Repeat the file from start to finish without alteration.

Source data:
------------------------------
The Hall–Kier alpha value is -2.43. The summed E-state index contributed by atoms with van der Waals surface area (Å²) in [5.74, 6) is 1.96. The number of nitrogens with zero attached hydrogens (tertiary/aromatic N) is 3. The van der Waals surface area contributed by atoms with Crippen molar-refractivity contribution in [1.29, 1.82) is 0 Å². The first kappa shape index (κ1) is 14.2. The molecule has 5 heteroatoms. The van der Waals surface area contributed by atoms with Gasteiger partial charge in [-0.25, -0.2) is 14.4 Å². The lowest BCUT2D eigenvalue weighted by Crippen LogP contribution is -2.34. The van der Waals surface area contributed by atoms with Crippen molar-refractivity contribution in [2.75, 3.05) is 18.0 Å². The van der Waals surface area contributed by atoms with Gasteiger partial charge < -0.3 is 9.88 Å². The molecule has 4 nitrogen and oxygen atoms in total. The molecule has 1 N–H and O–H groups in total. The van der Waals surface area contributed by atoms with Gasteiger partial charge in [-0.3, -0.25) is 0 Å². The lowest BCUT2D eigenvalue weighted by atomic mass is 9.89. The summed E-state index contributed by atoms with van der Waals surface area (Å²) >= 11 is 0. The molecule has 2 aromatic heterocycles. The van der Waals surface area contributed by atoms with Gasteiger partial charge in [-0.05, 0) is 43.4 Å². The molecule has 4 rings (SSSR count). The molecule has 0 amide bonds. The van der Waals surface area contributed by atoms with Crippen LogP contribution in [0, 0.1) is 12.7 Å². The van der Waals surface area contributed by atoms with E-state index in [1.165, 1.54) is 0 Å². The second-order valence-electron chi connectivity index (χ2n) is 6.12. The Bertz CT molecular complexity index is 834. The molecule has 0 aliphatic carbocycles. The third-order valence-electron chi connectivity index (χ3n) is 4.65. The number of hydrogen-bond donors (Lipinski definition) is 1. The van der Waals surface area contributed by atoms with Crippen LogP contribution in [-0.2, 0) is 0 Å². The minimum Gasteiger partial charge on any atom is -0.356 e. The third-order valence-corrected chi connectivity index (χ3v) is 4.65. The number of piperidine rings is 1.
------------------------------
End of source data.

The Hall–Kier alpha value is -2.43. The summed E-state index contributed by atoms with van der Waals surface area (Å²) in [5.74, 6) is 1.96. The number of nitrogens with zero attached hydrogens (tertiary/aromatic N) is 3. The van der Waals surface area contributed by atoms with Crippen molar-refractivity contribution in [1.29, 1.82) is 0 Å². The first kappa shape index (κ1) is 14.2. The molecule has 5 heteroatoms. The van der Waals surface area contributed by atoms with Gasteiger partial charge in [-0.25, -0.2) is 14.4 Å². The lowest BCUT2D eigenvalue weighted by Crippen LogP contribution is -2.34. The van der Waals surface area contributed by atoms with Crippen molar-refractivity contribution in [2.75, 3.05) is 18.0 Å². The van der Waals surface area contributed by atoms with Gasteiger partial charge < -0.3 is 9.88 Å². The molecule has 4 nitrogen and oxygen atoms in total. The molecule has 1 N–H and O–H groups in total. The van der Waals surface area contributed by atoms with Gasteiger partial charge in [-0.3, -0.25) is 0 Å². The lowest BCUT2D eigenvalue weighted by atomic mass is 9.89. The summed E-state index contributed by atoms with van der Waals surface area (Å²) >= 11 is 0. The molecule has 2 aromatic heterocycles. The van der Waals surface area contributed by atoms with Gasteiger partial charge in [-0.05, 0) is 43.4 Å². The molecule has 4 rings (SSSR count). The molecule has 0 amide bonds. The van der Waals surface area contributed by atoms with Crippen LogP contribution in [0, 0.1) is 12.7 Å². The van der Waals surface area contributed by atoms with E-state index in [1.165, 1.54) is 0 Å². The second-order valence-electron chi connectivity index (χ2n) is 6.12. The Bertz CT molecular complexity index is 834. The molecule has 0 aliphatic carbocycles. The third-order valence-electron chi connectivity index (χ3n) is 4.65. The number of hydrogen-bond donors (Lipinski definition) is 1. The van der Waals surface area contributed by atoms with Crippen LogP contribution in [-0.2, 0) is 0 Å². The minimum Gasteiger partial charge on any atom is -0.356 e. The third-order valence-corrected chi connectivity index (χ3v) is 4.65. The number of piperidine rings is 1.